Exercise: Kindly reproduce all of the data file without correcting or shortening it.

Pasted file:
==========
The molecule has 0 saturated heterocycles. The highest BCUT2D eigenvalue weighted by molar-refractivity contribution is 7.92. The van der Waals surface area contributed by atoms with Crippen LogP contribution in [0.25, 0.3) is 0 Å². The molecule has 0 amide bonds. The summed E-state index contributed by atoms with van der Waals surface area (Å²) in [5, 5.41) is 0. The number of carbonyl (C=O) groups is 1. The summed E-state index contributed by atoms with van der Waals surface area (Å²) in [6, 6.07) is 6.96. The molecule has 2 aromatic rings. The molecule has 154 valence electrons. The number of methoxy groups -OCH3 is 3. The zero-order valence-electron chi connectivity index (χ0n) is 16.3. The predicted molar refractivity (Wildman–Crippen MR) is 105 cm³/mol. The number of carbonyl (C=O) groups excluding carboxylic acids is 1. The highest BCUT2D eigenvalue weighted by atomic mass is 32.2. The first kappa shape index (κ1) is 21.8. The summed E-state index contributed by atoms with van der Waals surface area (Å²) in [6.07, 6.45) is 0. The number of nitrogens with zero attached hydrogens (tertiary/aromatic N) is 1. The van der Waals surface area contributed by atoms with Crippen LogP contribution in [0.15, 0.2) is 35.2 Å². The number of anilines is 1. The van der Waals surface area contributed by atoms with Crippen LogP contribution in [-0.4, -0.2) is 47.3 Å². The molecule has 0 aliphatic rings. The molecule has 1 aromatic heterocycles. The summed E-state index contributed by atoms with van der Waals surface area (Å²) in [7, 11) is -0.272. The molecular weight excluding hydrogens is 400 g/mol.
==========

The molecule has 0 saturated heterocycles. The highest BCUT2D eigenvalue weighted by molar-refractivity contribution is 7.92. The van der Waals surface area contributed by atoms with Crippen LogP contribution in [0.25, 0.3) is 0 Å². The molecule has 0 amide bonds. The summed E-state index contributed by atoms with van der Waals surface area (Å²) in [5, 5.41) is 0. The number of carbonyl (C=O) groups is 1. The summed E-state index contributed by atoms with van der Waals surface area (Å²) in [6, 6.07) is 6.96. The molecule has 2 aromatic rings. The molecule has 154 valence electrons. The number of methoxy groups -OCH3 is 3. The zero-order valence-electron chi connectivity index (χ0n) is 16.3. The predicted molar refractivity (Wildman–Crippen MR) is 105 cm³/mol. The number of carbonyl (C=O) groups excluding carboxylic acids is 1. The highest BCUT2D eigenvalue weighted by atomic mass is 32.2. The first kappa shape index (κ1) is 21.8. The summed E-state index contributed by atoms with van der Waals surface area (Å²) in [6.07, 6.45) is 0. The number of nitrogens with zero attached hydrogens (tertiary/aromatic N) is 1. The van der Waals surface area contributed by atoms with Crippen LogP contribution in [0.15, 0.2) is 35.2 Å². The number of anilines is 1. The van der Waals surface area contributed by atoms with Crippen LogP contribution in [-0.4, -0.2) is 47.3 Å². The molecule has 0 aliphatic rings. The molecule has 1 aromatic heterocycles. The summed E-state index contributed by atoms with van der Waals surface area (Å²) in [7, 11) is -0.272. The molecular weight excluding hydrogens is 400 g/mol.